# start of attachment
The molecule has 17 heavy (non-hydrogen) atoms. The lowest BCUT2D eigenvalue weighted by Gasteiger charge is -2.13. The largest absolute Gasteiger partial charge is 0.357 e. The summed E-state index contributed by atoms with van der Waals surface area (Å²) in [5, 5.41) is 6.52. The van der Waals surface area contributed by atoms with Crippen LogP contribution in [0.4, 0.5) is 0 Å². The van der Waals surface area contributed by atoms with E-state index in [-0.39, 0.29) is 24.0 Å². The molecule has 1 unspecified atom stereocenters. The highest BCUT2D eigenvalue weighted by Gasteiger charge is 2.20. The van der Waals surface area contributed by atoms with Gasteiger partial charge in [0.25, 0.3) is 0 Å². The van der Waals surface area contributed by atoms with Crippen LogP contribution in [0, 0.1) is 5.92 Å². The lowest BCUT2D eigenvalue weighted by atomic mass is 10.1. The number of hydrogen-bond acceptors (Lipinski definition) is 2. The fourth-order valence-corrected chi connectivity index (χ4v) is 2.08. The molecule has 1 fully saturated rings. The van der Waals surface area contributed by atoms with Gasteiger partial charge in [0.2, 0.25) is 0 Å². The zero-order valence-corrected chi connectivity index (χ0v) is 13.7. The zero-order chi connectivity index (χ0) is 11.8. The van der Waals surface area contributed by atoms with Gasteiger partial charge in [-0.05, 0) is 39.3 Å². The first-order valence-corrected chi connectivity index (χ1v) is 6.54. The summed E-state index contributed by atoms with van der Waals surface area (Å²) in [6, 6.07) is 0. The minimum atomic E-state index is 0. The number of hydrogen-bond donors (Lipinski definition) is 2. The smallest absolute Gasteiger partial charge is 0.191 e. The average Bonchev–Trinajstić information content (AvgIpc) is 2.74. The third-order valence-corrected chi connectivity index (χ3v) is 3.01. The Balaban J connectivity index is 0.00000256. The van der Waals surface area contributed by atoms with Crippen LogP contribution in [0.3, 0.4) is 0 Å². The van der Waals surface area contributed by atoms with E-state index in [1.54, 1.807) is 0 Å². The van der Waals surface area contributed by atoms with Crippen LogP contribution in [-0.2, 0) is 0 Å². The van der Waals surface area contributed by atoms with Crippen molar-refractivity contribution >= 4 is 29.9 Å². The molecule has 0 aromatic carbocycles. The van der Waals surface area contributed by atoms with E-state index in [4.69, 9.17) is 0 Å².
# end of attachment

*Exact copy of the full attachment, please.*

The molecule has 17 heavy (non-hydrogen) atoms. The lowest BCUT2D eigenvalue weighted by Gasteiger charge is -2.13. The largest absolute Gasteiger partial charge is 0.357 e. The summed E-state index contributed by atoms with van der Waals surface area (Å²) in [5, 5.41) is 6.52. The van der Waals surface area contributed by atoms with Crippen LogP contribution in [0.4, 0.5) is 0 Å². The van der Waals surface area contributed by atoms with E-state index in [-0.39, 0.29) is 24.0 Å². The molecule has 1 unspecified atom stereocenters. The highest BCUT2D eigenvalue weighted by Gasteiger charge is 2.20. The van der Waals surface area contributed by atoms with Gasteiger partial charge in [0.25, 0.3) is 0 Å². The van der Waals surface area contributed by atoms with Crippen LogP contribution in [0, 0.1) is 5.92 Å². The lowest BCUT2D eigenvalue weighted by atomic mass is 10.1. The number of hydrogen-bond acceptors (Lipinski definition) is 2. The fourth-order valence-corrected chi connectivity index (χ4v) is 2.08. The molecule has 1 fully saturated rings. The van der Waals surface area contributed by atoms with Gasteiger partial charge in [0.2, 0.25) is 0 Å². The zero-order valence-corrected chi connectivity index (χ0v) is 13.7. The zero-order chi connectivity index (χ0) is 11.8. The van der Waals surface area contributed by atoms with Gasteiger partial charge in [-0.05, 0) is 39.3 Å². The first-order valence-corrected chi connectivity index (χ1v) is 6.54. The summed E-state index contributed by atoms with van der Waals surface area (Å²) in [6, 6.07) is 0. The minimum atomic E-state index is 0. The number of hydrogen-bond donors (Lipinski definition) is 2. The smallest absolute Gasteiger partial charge is 0.191 e. The average Bonchev–Trinajstić information content (AvgIpc) is 2.74. The third-order valence-corrected chi connectivity index (χ3v) is 3.01. The Balaban J connectivity index is 0.00000256. The van der Waals surface area contributed by atoms with Crippen LogP contribution in [0.3, 0.4) is 0 Å². The van der Waals surface area contributed by atoms with E-state index in [1.54, 1.807) is 0 Å². The van der Waals surface area contributed by atoms with Crippen LogP contribution in [-0.2, 0) is 0 Å². The van der Waals surface area contributed by atoms with Crippen molar-refractivity contribution >= 4 is 29.9 Å². The molecule has 0 aromatic carbocycles. The van der Waals surface area contributed by atoms with E-state index in [4.69, 9.17) is 0 Å².